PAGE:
AS many as 1,100 women a year are skipping potentially life-saving appointments and are failing to turn up at the dedicated breast clinic in the Mid-Western Regional Hospital in Dooradoyle.
The level of “no-shows”, which is running as high as one in six, is costing the clinic up to €150,000 a year.
A campaign to try and reduce this number has been undertaken by the clinic but the Limerick Leader has not been able to discover to what extent this appeal has succeeded.
In a letter which is given to women along with their appointment time at the Symptomatic Breast Clinic, Dr Anne Merrigan and Dr Shauna Tormey appeal to women to notify the clinic if, for whatever reason, they are unable to keep their appointment.
They also highlight the fact that in 2011, there were 1,117 missed appointments at a time when the clinic is dealing with over 6,500 attendances. “These prevented others from availing of the opportunity to see a specialist,” the letter goes on before adding: “We are concerned by the impact that missed appointments are having on your ability to treat patients, use hospital and staff time effectively and keep waiting times down.”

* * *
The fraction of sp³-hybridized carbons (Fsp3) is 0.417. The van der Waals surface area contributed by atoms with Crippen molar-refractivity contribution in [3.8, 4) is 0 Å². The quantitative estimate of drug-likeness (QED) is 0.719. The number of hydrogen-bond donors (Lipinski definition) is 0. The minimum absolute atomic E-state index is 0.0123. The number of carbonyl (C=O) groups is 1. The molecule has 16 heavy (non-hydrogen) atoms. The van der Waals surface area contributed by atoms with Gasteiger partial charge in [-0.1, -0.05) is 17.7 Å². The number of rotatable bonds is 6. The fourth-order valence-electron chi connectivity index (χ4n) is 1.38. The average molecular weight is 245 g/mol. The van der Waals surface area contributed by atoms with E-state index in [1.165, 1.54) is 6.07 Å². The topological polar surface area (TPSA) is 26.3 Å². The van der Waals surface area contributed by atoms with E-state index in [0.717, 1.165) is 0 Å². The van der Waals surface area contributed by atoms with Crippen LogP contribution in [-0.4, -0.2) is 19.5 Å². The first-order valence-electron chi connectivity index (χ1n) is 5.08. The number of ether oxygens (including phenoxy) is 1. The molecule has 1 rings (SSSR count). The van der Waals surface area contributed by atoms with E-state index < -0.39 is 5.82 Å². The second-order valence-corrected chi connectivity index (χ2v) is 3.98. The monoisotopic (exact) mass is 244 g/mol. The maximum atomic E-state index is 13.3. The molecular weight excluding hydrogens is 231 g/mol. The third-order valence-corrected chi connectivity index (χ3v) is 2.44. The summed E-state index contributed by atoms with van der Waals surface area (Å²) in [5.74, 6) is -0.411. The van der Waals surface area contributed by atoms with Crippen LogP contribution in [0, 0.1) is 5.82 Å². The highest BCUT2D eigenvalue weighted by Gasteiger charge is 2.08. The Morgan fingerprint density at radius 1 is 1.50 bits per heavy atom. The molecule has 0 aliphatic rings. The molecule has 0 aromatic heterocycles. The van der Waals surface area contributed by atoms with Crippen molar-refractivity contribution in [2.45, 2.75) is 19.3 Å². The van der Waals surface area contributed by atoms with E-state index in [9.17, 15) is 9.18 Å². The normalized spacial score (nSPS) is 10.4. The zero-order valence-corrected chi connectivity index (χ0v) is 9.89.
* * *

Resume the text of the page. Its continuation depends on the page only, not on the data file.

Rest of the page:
However, nobody from the clinic or from the HSE was available to speak to the Limerick Leader about whether the level of no-shows was higher in the mid-west than in other regions or to discuss the possible reasons why over a thousand women were ignoring their appointments, particularly given that these appointments follow on a referral from a GP. On average, the clinic in Dooradoyle, which caters for women from all over the mid-west, dianoses ten new cases of breast cancer each year.
However, one cancer survivor, Marion Fitzgibbon, who is better known for her involvement with Limerick Animal Rescue, has stressed the importance of keeping appointments.
“I can’t emphasise enough how important it is,” she said, making the point that it was an appointment she kept which pinpointed her second cancer early enough for it to be successfully treated.
On the issue of no-shows, she said: “It is never one thing but a combination.”
However, she added: “I can understand why people don’t want to hear bad news. Unfortunately, the Irish are very good at saying it is better not to know if it’s bad news. And women often put themselves last and ignore their own health.”
But she emphasised though getting an early examination, an early diagnosis and treatment are critical.
And she regretted the fact that cancer continues to strike fear into people, even though treatment and survival rates have improved hugely.
“The majority of cases are good news and women should remember, everybody’s case is different, everybody’s case is individual,” added Ms Fitzgibbon.